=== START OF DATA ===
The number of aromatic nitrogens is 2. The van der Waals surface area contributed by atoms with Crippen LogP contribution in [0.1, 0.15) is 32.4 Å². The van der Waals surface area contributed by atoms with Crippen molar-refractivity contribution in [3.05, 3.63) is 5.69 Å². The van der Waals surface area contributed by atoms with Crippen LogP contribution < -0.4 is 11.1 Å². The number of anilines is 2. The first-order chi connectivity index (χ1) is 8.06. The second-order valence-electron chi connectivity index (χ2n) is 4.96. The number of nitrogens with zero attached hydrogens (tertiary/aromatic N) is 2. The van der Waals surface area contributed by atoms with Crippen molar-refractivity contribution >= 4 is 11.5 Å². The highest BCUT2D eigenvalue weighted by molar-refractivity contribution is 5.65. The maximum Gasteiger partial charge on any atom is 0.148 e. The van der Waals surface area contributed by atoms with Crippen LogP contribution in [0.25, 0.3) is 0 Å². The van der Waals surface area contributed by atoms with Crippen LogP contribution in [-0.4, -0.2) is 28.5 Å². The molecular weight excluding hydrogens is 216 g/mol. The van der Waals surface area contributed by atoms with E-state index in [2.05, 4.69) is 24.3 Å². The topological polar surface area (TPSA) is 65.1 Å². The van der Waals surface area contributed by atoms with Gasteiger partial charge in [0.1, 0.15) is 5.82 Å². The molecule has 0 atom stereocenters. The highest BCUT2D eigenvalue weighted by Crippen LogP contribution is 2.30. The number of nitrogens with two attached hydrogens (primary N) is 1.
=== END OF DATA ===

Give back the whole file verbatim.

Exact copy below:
The number of aromatic nitrogens is 2. The van der Waals surface area contributed by atoms with Crippen LogP contribution in [0.1, 0.15) is 32.4 Å². The van der Waals surface area contributed by atoms with Crippen molar-refractivity contribution in [3.05, 3.63) is 5.69 Å². The van der Waals surface area contributed by atoms with Crippen LogP contribution < -0.4 is 11.1 Å². The number of anilines is 2. The first-order chi connectivity index (χ1) is 8.06. The second-order valence-electron chi connectivity index (χ2n) is 4.96. The number of nitrogens with zero attached hydrogens (tertiary/aromatic N) is 2. The van der Waals surface area contributed by atoms with Crippen molar-refractivity contribution >= 4 is 11.5 Å². The highest BCUT2D eigenvalue weighted by molar-refractivity contribution is 5.65. The maximum Gasteiger partial charge on any atom is 0.148 e. The van der Waals surface area contributed by atoms with Crippen LogP contribution in [0.25, 0.3) is 0 Å². The van der Waals surface area contributed by atoms with Crippen LogP contribution in [-0.4, -0.2) is 28.5 Å². The molecular weight excluding hydrogens is 216 g/mol. The van der Waals surface area contributed by atoms with E-state index in [2.05, 4.69) is 24.3 Å². The topological polar surface area (TPSA) is 65.1 Å². The van der Waals surface area contributed by atoms with Gasteiger partial charge in [0.1, 0.15) is 5.82 Å². The molecule has 0 atom stereocenters. The highest BCUT2D eigenvalue weighted by Crippen LogP contribution is 2.30. The number of nitrogens with two attached hydrogens (primary N) is 1.